Questions were few and far between but discussion picked up with 5 members over whether this would work without an audience, which Jones said it would be shorter leaving me contemplating whether part of her performance was the Q & A as her performing part didn’t actually involve the audience.

Admittedly I didn’t enjoy this at all, this was a rare ‘live’ performance lecture, which I entered with a feeling of intrigue and excitement but left feeling totally mislead and I can honestly say the performance itself was not to my taste.

Jones brought the lecture to an end by saying, “The tongue is an actor, in the theatre of a mouth”, this was the only information that actually intrigued me as it lead me to think that speech is a big aspect to Jones’ performances, she was brave to stand there and perform this but for me I came away feeling confused and disappointed.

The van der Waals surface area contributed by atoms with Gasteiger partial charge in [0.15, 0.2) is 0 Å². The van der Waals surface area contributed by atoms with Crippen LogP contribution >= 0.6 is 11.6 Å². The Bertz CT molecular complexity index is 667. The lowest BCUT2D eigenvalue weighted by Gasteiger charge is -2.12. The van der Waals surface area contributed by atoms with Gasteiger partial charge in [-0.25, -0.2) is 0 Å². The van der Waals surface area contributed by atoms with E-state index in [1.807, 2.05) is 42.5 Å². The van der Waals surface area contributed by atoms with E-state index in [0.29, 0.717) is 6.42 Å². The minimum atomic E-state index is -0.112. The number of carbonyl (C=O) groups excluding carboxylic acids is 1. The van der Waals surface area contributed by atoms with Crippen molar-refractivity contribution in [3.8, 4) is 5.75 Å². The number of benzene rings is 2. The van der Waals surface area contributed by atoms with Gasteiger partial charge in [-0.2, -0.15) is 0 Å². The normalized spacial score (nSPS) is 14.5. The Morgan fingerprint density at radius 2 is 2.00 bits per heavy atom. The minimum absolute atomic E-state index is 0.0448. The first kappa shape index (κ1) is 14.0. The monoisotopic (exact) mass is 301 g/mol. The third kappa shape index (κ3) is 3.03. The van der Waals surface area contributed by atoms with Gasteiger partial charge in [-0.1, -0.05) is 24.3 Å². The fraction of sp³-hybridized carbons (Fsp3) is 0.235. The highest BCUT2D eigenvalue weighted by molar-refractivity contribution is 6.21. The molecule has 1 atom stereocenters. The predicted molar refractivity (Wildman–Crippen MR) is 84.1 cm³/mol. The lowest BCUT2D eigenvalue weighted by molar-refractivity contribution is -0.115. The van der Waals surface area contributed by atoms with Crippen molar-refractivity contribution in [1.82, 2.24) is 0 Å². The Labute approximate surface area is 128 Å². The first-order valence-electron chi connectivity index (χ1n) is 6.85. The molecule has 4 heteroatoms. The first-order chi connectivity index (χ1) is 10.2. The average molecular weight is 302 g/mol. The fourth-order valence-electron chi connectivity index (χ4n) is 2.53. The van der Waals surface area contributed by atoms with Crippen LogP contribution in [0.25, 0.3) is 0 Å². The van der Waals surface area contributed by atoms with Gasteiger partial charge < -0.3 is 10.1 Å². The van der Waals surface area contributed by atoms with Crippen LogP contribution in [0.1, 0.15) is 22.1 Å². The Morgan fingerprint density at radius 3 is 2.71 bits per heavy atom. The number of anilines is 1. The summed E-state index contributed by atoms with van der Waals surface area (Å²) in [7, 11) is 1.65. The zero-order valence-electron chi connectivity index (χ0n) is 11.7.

Duncan Bullen / Lecture

Above Image – Drawing #03.11 by Duncan Bullen, coloured pencil on paper, 2011. Image source – http://www.duncanbullen.com/drawings-2011.html



Duncan Bullen’s practice is printmaking and drawing but he used his lecture to mostly discuss his work with pencil drawing.

Bullen first discussed the theme of this year’s Gravity Lectures, ‘Form’ describing it as the pleasure of turning something into something and with that he produced a pencil as his object of ‘form’, a tool he couldn’t live without.

Drawing #33.10, 2010 by Duncan Bullen. Coured Pencil on paper.  Image source – http://www.duncanbullen.com/drawings-2010.html